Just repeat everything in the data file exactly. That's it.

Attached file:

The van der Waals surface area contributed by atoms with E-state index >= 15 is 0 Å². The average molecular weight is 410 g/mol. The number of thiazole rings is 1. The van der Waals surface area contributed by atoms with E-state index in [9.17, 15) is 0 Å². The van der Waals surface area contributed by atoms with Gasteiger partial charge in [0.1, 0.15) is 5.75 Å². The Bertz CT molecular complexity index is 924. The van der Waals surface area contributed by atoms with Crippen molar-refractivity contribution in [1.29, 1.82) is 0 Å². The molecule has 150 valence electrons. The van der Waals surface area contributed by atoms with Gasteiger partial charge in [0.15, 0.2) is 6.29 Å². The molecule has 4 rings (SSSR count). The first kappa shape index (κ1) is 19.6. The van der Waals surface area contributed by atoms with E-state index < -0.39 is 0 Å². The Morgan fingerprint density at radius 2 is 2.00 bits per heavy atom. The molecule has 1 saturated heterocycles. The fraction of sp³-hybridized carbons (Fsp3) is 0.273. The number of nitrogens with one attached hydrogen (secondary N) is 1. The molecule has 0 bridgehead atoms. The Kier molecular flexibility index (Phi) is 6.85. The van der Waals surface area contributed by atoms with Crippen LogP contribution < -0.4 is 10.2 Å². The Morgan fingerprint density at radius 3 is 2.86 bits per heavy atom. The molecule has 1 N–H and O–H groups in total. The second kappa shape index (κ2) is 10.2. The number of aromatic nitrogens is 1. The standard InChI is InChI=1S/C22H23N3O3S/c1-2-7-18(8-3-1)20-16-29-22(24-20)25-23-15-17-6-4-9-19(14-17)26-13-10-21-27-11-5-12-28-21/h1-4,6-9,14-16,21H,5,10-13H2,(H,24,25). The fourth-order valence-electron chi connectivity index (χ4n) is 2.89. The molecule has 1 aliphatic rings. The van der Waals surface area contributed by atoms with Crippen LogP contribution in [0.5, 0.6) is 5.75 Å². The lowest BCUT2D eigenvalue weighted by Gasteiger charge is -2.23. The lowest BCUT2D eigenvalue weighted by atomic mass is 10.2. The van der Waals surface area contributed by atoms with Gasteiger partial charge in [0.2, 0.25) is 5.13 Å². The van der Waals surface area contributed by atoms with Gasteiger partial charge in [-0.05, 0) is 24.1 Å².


The van der Waals surface area contributed by atoms with E-state index >= 15 is 0 Å². The average molecular weight is 410 g/mol. The number of thiazole rings is 1. The van der Waals surface area contributed by atoms with E-state index in [9.17, 15) is 0 Å². The van der Waals surface area contributed by atoms with Gasteiger partial charge in [0.1, 0.15) is 5.75 Å². The Bertz CT molecular complexity index is 924. The van der Waals surface area contributed by atoms with Crippen molar-refractivity contribution in [1.29, 1.82) is 0 Å². The molecule has 150 valence electrons. The van der Waals surface area contributed by atoms with Gasteiger partial charge in [0.15, 0.2) is 6.29 Å². The molecule has 4 rings (SSSR count). The first kappa shape index (κ1) is 19.6. The van der Waals surface area contributed by atoms with E-state index < -0.39 is 0 Å². The Morgan fingerprint density at radius 2 is 2.00 bits per heavy atom. The molecule has 1 saturated heterocycles. The fraction of sp³-hybridized carbons (Fsp3) is 0.273. The number of nitrogens with one attached hydrogen (secondary N) is 1. The molecule has 0 bridgehead atoms. The Kier molecular flexibility index (Phi) is 6.85. The van der Waals surface area contributed by atoms with Crippen LogP contribution < -0.4 is 10.2 Å². The Morgan fingerprint density at radius 3 is 2.86 bits per heavy atom. The molecule has 1 N–H and O–H groups in total. The second kappa shape index (κ2) is 10.2. The number of aromatic nitrogens is 1. The standard InChI is InChI=1S/C22H23N3O3S/c1-2-7-18(8-3-1)20-16-29-22(24-20)25-23-15-17-6-4-9-19(14-17)26-13-10-21-27-11-5-12-28-21/h1-4,6-9,14-16,21H,5,10-13H2,(H,24,25). The fourth-order valence-electron chi connectivity index (χ4n) is 2.89. The molecule has 1 aliphatic rings. The van der Waals surface area contributed by atoms with Crippen LogP contribution in [0.5, 0.6) is 5.75 Å². The lowest BCUT2D eigenvalue weighted by Gasteiger charge is -2.23. The lowest BCUT2D eigenvalue weighted by atomic mass is 10.2. The van der Waals surface area contributed by atoms with Gasteiger partial charge in [0.2, 0.25) is 5.13 Å². The van der Waals surface area contributed by atoms with Gasteiger partial charge in [-0.05, 0) is 24.1 Å².